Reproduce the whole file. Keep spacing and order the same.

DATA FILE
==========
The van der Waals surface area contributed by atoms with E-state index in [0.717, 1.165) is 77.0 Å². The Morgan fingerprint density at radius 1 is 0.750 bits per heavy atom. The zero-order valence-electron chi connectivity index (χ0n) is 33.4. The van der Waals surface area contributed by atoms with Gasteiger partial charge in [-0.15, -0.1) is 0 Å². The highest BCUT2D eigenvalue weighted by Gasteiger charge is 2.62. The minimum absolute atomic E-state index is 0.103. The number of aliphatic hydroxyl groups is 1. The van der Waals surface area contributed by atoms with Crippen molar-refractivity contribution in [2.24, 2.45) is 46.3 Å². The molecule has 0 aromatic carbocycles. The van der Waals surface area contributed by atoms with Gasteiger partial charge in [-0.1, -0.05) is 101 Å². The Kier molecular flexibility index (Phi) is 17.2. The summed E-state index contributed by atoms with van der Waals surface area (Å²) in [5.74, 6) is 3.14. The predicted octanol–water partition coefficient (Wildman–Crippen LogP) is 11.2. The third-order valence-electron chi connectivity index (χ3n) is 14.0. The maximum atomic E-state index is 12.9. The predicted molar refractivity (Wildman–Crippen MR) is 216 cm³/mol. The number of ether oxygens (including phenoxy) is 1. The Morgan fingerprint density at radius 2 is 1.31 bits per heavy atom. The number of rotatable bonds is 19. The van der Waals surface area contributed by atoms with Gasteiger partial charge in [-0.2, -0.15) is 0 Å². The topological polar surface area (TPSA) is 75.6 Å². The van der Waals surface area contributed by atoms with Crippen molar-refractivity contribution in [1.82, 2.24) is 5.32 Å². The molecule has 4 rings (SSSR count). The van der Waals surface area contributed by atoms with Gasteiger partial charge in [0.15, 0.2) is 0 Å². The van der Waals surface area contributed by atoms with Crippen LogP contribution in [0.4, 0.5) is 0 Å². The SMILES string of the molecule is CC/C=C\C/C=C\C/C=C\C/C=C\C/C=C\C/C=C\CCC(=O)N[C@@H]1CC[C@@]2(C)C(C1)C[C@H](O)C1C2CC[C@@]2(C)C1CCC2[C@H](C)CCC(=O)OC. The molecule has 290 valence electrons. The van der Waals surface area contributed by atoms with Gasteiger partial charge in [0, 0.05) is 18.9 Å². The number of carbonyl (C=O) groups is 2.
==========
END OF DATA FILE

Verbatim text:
The van der Waals surface area contributed by atoms with E-state index in [0.717, 1.165) is 77.0 Å². The Morgan fingerprint density at radius 1 is 0.750 bits per heavy atom. The zero-order valence-electron chi connectivity index (χ0n) is 33.4. The van der Waals surface area contributed by atoms with Gasteiger partial charge in [-0.15, -0.1) is 0 Å². The highest BCUT2D eigenvalue weighted by Gasteiger charge is 2.62. The minimum absolute atomic E-state index is 0.103. The number of aliphatic hydroxyl groups is 1. The van der Waals surface area contributed by atoms with Crippen molar-refractivity contribution in [2.24, 2.45) is 46.3 Å². The molecule has 0 aromatic carbocycles. The van der Waals surface area contributed by atoms with Gasteiger partial charge in [-0.1, -0.05) is 101 Å². The Kier molecular flexibility index (Phi) is 17.2. The summed E-state index contributed by atoms with van der Waals surface area (Å²) in [5.74, 6) is 3.14. The predicted octanol–water partition coefficient (Wildman–Crippen LogP) is 11.2. The third-order valence-electron chi connectivity index (χ3n) is 14.0. The maximum atomic E-state index is 12.9. The predicted molar refractivity (Wildman–Crippen MR) is 216 cm³/mol. The number of ether oxygens (including phenoxy) is 1. The Morgan fingerprint density at radius 2 is 1.31 bits per heavy atom. The number of rotatable bonds is 19. The van der Waals surface area contributed by atoms with Gasteiger partial charge in [-0.2, -0.15) is 0 Å². The topological polar surface area (TPSA) is 75.6 Å². The van der Waals surface area contributed by atoms with Crippen molar-refractivity contribution in [1.82, 2.24) is 5.32 Å². The molecule has 4 rings (SSSR count). The van der Waals surface area contributed by atoms with Gasteiger partial charge in [0.15, 0.2) is 0 Å². The van der Waals surface area contributed by atoms with Crippen LogP contribution in [0.4, 0.5) is 0 Å². The SMILES string of the molecule is CC/C=C\C/C=C\C/C=C\C/C=C\C/C=C\C/C=C\CCC(=O)N[C@@H]1CC[C@@]2(C)C(C1)C[C@H](O)C1C2CC[C@@]2(C)C1CCC2[C@H](C)CCC(=O)OC. The molecule has 290 valence electrons. The van der Waals surface area contributed by atoms with Gasteiger partial charge in [0, 0.05) is 18.9 Å². The number of carbonyl (C=O) groups is 2.